‘I was dying and didn’t realise it for seven years – my organs were shutting down.’

‘I was dying and didn’t realise it for seven years – my organs were shutting down.’

‘I was dying and didn’t realise it for seven years – my organs were shutting down.’

A young woman had been dying for seven years as her organs shut down gradually, but she had no idea.

After enduring excruciating symptoms, Ivy Adelle was ultimately identified with a rare blood condition.

As a youngster, the 27-year-old estate agent from San Francisco, California, began feeling ill.

At the age of 15, she began to feel quite weak and her tummy began to expand.

Despite recurrent sickness and witnessing her urine change to the colour “of cola,” she ignored the indicators of disease.


Ivy had her period at the start of the school year, but she didn’t have another for two months.
She eventually got so tired that she would frequently fall asleep during lessons.

She only became concerned when she had her period at the conclusion of the school year and her blood had a “blackish colour.”

“I was terrified; I feared I had cancer or that something was seriously wrong with me,” she explained.

Ivy was afraid to go to the doctor because it was expensive, and she didn’t want to “burden” her parents in case she was OK and “overreacting.”

She blamed her inability to focus at school on her own “lack of concern” or on the fact that she “wasn’t trying hard enough.”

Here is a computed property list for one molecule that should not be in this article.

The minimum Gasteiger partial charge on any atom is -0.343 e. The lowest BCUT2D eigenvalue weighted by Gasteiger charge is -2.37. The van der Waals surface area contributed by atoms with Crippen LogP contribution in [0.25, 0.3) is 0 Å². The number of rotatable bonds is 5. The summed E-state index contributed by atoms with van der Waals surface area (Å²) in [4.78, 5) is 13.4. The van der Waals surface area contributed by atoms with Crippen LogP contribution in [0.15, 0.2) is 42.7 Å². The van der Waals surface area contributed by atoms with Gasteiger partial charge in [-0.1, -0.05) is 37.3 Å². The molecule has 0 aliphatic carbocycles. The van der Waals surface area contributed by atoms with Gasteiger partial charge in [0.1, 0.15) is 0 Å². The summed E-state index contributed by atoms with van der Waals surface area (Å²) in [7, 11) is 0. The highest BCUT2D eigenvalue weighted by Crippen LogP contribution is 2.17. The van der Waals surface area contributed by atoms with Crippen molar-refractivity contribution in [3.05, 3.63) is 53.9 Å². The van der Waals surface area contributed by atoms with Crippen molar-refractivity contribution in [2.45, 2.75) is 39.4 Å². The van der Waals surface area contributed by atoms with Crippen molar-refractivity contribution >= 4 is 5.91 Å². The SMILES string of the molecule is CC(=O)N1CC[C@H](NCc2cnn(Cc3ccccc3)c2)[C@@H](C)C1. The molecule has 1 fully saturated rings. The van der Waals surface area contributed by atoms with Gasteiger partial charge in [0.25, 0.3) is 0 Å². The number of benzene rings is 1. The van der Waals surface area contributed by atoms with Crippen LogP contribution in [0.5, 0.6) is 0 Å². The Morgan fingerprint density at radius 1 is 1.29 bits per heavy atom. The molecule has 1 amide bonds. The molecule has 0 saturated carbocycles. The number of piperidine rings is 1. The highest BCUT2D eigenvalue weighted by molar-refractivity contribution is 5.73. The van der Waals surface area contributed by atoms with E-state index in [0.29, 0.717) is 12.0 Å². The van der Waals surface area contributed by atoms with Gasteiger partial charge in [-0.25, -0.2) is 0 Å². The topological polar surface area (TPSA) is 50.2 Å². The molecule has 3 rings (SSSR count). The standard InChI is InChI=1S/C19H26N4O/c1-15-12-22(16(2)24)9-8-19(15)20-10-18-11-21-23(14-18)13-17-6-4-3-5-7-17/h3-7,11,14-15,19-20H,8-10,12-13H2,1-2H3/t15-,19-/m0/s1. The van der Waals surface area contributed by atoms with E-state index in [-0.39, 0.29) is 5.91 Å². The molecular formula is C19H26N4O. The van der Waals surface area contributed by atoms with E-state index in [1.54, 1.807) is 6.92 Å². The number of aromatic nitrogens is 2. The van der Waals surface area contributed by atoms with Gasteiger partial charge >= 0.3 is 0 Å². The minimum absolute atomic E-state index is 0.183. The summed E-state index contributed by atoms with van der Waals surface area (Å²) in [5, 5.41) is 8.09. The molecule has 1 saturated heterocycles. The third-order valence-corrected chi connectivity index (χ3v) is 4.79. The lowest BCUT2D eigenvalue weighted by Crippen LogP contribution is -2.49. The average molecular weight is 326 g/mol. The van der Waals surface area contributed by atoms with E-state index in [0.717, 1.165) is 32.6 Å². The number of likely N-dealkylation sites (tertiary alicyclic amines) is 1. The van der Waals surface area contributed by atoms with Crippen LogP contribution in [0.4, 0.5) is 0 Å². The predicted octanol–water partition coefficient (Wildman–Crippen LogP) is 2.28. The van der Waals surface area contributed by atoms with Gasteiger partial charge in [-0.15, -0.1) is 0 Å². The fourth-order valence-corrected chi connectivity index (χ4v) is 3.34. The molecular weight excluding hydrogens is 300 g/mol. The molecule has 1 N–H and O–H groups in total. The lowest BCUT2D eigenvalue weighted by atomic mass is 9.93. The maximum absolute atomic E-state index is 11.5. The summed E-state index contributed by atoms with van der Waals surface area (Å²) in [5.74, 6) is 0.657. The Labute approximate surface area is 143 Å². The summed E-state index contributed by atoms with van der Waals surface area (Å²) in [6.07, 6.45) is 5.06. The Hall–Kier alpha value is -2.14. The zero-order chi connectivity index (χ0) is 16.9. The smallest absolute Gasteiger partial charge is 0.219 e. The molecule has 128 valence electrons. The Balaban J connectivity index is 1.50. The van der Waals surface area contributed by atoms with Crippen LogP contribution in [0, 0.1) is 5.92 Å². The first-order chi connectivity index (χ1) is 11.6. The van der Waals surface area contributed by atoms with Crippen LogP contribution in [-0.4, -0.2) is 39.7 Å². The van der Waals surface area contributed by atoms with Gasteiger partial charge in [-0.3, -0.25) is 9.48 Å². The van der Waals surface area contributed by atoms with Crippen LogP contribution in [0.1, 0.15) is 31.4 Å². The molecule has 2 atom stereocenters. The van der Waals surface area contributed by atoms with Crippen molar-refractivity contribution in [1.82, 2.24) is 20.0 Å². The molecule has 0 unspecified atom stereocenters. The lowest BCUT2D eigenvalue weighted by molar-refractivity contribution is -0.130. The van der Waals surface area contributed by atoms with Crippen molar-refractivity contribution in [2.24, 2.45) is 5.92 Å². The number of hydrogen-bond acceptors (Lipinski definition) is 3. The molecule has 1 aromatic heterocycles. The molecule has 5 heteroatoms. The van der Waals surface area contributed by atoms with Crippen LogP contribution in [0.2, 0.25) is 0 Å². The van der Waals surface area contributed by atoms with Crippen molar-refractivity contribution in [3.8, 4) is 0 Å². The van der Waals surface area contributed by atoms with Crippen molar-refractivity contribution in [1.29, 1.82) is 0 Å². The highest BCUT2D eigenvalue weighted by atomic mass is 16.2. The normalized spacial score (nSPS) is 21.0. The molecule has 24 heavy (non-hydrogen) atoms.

Ivy was aware that females occasionally cease having periods owing to amenorrhea, and she suspected this was the case because she was a bit underweight.

“I felt like I had sandbags all over my body,” she stated, “along with terrible migraines and episodes of mood swings, loss of appetite, and some minor pains.”

Her stomach also got “slightly huge and rigid,” and her condition worsened until she was sent to the hospital four weeks later.

Ivy collapsed in front of her parents that summer, in June 2010, and was brought to the hospital by ambulance.

She was initially diagnosed with an eating disorder because she was pale and her blood sugar was low.

However, physicians quickly discovered that she was suffering from organ failure and was on the verge of death.


“I was surprised to realise I was dying, and this is what slow death felt like,” Ivy said.

Due to her low blood levels, she described herself as “very much out of it,” and the news was “quite alarming.”

Doctors advised Ivy to contact her closest friends and family, but she was “upset and outraged” as well as numb from the extreme pain.

“I felt like I was being punished by life,” she explained, “and I just wanted to enjoy my friends and family since I was so young.”

Ivy was diagnosed with auto-immune hemolytic anaemia, cold agglutinins illness, and antiphospholipid syndrome.

However, because testing might take years, they didn’t realise it was caused by systemic lupus at the time.


Finally, in June 2018, Ivy was diagnosed with lupus, an autoimmune disease in which the immune system destroys healthy tissues and organs.


Auto-immune haemolytic illness is a rare red blood cell ailment in which antibodies are produced to kill these cells. It is associated with cold agglutinins – the onset – as well as antiphospholipid syndrome, which induces the antibodies by mistake.

The blood illness is thought to be the outcome of Ivy’s untreated lupus combined with extreme stress.

She was transported to a hospital in Sacramento, California, with expertise in the illness, since she required a blood transfusion right away.

Ivy described the search for a blood match as a “race against time.”

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